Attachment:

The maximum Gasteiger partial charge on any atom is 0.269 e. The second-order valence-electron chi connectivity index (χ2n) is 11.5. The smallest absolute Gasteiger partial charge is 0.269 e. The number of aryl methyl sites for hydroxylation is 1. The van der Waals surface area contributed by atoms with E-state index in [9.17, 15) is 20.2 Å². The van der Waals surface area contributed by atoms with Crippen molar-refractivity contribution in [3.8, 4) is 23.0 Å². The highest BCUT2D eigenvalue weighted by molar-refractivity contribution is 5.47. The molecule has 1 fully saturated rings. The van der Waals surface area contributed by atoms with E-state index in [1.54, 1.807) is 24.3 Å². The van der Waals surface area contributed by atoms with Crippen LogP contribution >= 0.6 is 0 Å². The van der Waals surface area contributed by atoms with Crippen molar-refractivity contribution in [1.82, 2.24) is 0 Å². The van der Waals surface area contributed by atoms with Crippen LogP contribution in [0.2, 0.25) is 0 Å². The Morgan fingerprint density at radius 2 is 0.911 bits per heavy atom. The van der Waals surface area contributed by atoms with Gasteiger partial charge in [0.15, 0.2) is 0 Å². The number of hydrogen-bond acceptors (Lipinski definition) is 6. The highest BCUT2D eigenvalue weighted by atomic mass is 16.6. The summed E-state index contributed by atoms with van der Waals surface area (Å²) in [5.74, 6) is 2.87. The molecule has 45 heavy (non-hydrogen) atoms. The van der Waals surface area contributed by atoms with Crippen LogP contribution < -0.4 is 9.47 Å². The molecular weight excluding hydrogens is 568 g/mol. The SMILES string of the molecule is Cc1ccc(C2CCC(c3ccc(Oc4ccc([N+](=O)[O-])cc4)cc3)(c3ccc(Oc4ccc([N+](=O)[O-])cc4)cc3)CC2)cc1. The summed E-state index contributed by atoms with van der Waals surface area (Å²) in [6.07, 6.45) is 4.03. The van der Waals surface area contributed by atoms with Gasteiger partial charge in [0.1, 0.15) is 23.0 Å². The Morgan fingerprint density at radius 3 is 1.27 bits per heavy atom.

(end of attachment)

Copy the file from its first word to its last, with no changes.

The maximum Gasteiger partial charge on any atom is 0.269 e. The second-order valence-electron chi connectivity index (χ2n) is 11.5. The smallest absolute Gasteiger partial charge is 0.269 e. The number of aryl methyl sites for hydroxylation is 1. The van der Waals surface area contributed by atoms with E-state index in [9.17, 15) is 20.2 Å². The van der Waals surface area contributed by atoms with Crippen molar-refractivity contribution in [3.8, 4) is 23.0 Å². The highest BCUT2D eigenvalue weighted by molar-refractivity contribution is 5.47. The molecule has 1 fully saturated rings. The van der Waals surface area contributed by atoms with E-state index in [1.54, 1.807) is 24.3 Å². The van der Waals surface area contributed by atoms with Crippen LogP contribution >= 0.6 is 0 Å². The van der Waals surface area contributed by atoms with Crippen molar-refractivity contribution in [1.82, 2.24) is 0 Å². The van der Waals surface area contributed by atoms with Crippen LogP contribution in [0.2, 0.25) is 0 Å². The Morgan fingerprint density at radius 2 is 0.911 bits per heavy atom. The van der Waals surface area contributed by atoms with Gasteiger partial charge in [0.15, 0.2) is 0 Å². The number of hydrogen-bond acceptors (Lipinski definition) is 6. The highest BCUT2D eigenvalue weighted by atomic mass is 16.6. The summed E-state index contributed by atoms with van der Waals surface area (Å²) in [5.74, 6) is 2.87. The molecule has 45 heavy (non-hydrogen) atoms. The van der Waals surface area contributed by atoms with Crippen LogP contribution < -0.4 is 9.47 Å². The molecular weight excluding hydrogens is 568 g/mol. The SMILES string of the molecule is Cc1ccc(C2CCC(c3ccc(Oc4ccc([N+](=O)[O-])cc4)cc3)(c3ccc(Oc4ccc([N+](=O)[O-])cc4)cc3)CC2)cc1. The summed E-state index contributed by atoms with van der Waals surface area (Å²) in [6.07, 6.45) is 4.03. The van der Waals surface area contributed by atoms with Gasteiger partial charge in [0.1, 0.15) is 23.0 Å². The Morgan fingerprint density at radius 3 is 1.27 bits per heavy atom.